Data Masking - in-flight vs. at-rest

Many organizations are faced with the threat of data theft, from which legal battles, hefty fines and negative publicity can arise. Interestingly enough stealing data is not always that difficult. In this post we will review certain aspects of data masking, a technique used to disguise personable and sensitive information.

Data masking encompasses two key areas: in-flight and at-rest. In-flight data masking is different than encryption; the goal of this technique is to temporarily transform data from its original value before it is viewed on screen, or printed, depending on predefined security rules, such as a login name or Active Directory group. This is perhaps better described as a "need-to-know" transformation. The real data is not changed, but its representation is transformed based on who sees it. For example a supervisor may see a customer's full credit card information but a customer representative may only see the last four digits. While some applications may provide built-in support for similar features, most do not offer this capability.

At-rest masking is a technique typically used by corporations that need to restore backup copies of their production systems for quality assurance, package implementation testing or software development projects. This type of masking is typically considered much more difficult for many reasons, including process changes, testing tool and script compatibility, discovery of logical entity relationships within a database and across systems and more. For example, from a process standpoint, who in your organization would be responsible for defining and maintaining the data transformation of Social Security Numbers? Should a Social Security Number be transformed the same way on DB2, Oracle and SQL Server databases? How will testing batch processes be affected if cross-system data integrity is no longer maintained after data masking? Is it possible to stage data masking over multiple days depending on the size of each system? How often should non-production systems be refreshed?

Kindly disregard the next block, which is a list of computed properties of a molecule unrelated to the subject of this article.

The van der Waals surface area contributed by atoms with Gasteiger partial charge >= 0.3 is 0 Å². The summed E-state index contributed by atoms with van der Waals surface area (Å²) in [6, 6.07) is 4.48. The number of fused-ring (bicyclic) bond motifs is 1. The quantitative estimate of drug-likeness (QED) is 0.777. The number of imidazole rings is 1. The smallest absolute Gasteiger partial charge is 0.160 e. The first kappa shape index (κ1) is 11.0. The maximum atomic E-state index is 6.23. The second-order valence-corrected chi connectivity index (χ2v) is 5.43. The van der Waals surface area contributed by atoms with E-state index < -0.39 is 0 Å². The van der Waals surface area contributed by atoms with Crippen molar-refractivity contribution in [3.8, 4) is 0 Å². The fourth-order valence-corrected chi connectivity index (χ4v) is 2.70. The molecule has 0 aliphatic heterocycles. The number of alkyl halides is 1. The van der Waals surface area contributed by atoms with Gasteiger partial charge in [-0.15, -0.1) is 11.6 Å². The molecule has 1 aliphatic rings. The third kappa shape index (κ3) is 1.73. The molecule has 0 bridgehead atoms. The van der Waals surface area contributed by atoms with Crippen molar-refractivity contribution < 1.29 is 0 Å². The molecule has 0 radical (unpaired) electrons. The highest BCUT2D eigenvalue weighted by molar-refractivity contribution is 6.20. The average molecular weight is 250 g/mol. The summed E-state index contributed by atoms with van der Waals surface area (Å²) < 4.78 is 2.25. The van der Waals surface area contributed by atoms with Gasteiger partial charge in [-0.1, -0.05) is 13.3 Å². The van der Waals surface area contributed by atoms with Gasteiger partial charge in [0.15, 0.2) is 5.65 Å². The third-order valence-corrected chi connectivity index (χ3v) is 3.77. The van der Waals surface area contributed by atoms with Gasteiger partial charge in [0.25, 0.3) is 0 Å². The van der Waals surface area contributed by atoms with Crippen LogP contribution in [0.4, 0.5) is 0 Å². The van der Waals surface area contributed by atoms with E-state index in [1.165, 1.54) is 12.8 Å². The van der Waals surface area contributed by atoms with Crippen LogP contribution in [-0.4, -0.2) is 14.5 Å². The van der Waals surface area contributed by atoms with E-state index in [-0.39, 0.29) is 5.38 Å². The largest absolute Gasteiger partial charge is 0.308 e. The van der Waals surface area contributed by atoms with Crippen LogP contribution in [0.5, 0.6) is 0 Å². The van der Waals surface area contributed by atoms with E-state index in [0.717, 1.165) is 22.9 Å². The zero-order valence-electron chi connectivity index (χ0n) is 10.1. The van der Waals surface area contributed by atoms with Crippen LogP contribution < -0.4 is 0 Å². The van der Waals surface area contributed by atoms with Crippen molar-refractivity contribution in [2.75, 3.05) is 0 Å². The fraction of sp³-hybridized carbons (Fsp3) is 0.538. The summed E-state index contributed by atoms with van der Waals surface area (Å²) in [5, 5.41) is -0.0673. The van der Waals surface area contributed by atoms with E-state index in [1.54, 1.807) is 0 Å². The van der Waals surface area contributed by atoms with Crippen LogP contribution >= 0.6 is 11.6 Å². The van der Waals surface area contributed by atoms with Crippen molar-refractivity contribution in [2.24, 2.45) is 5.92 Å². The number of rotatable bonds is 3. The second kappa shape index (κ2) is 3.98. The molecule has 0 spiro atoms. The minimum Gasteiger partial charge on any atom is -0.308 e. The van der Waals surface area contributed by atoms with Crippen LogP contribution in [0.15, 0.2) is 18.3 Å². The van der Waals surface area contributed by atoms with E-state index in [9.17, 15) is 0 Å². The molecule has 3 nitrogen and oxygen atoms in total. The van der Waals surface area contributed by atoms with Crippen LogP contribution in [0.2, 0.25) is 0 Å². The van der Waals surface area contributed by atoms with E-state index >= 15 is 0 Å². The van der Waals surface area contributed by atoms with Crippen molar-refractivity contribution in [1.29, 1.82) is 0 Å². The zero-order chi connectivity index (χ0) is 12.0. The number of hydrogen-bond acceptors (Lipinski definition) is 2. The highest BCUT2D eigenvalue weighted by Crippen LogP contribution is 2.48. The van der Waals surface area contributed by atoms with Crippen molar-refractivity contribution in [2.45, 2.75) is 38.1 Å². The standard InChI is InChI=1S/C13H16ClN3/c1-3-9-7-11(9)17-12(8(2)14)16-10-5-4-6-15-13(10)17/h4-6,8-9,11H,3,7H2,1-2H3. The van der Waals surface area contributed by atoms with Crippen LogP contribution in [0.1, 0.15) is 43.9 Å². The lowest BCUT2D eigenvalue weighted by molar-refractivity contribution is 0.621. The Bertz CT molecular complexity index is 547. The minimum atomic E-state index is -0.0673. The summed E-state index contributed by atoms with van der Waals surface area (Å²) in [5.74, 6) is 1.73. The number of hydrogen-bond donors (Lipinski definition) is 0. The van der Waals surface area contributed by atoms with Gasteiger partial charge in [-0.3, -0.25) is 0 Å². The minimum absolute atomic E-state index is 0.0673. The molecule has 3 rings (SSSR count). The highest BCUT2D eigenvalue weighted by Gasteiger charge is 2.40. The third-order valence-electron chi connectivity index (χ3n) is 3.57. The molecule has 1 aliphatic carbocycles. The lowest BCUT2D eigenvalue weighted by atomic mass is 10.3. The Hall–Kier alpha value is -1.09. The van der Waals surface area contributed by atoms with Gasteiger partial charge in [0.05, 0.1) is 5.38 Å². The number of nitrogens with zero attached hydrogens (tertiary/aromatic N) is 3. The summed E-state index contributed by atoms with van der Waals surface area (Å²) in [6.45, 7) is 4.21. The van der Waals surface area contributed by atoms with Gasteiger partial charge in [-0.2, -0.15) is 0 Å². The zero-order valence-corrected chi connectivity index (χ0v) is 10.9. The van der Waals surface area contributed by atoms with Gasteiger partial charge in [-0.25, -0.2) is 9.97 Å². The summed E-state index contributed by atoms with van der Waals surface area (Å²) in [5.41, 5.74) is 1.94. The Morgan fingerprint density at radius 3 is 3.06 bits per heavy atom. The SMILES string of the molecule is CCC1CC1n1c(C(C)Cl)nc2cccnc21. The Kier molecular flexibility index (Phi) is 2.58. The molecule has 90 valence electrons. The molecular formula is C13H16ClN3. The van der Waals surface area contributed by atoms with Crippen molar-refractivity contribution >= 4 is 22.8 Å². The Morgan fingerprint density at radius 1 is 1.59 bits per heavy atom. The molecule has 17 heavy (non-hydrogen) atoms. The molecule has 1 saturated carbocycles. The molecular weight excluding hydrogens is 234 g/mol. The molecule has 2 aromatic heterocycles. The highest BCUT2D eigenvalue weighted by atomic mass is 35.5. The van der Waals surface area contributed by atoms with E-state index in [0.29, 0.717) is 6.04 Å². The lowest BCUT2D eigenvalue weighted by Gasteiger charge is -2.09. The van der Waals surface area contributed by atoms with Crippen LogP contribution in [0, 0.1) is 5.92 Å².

In some cases data resides in flat files, XML documents, PDF documents (such as invoices) or images. Very few vendors seem to be able to mask data outside of what an ODBC driver can provide.

While in-flight data masking is technically difficult to achieve (and very few vendors are available), at-rest data masking may seem technically simpler but poses significant challenges that impact software development life cycle and package implementation projects alike. Perhaps the most difficult aspect of a masking project is to identify the business and technical requirements so that a solution can be picked, be it a vendor or a custom solution.

Some of the vendors that offer masking solutions include Compuware and IBM. There are a few other vendors that are more specialized if your masking needs are limited to Oracle for example. On SQL Server specifically, it is possible to devise a complex and effective masking solution using SSIS.

However the real complexity of the project is not the technology, but rather the process, as discussed above. My advice with this type of project is to carefully select vendors and possibly leverage consulting firms that may be able to guide you in the difficult task of gathering requirements and selecting a vendor. 


Print | posted @ Sunday, June 28, 2009 10:36 PM

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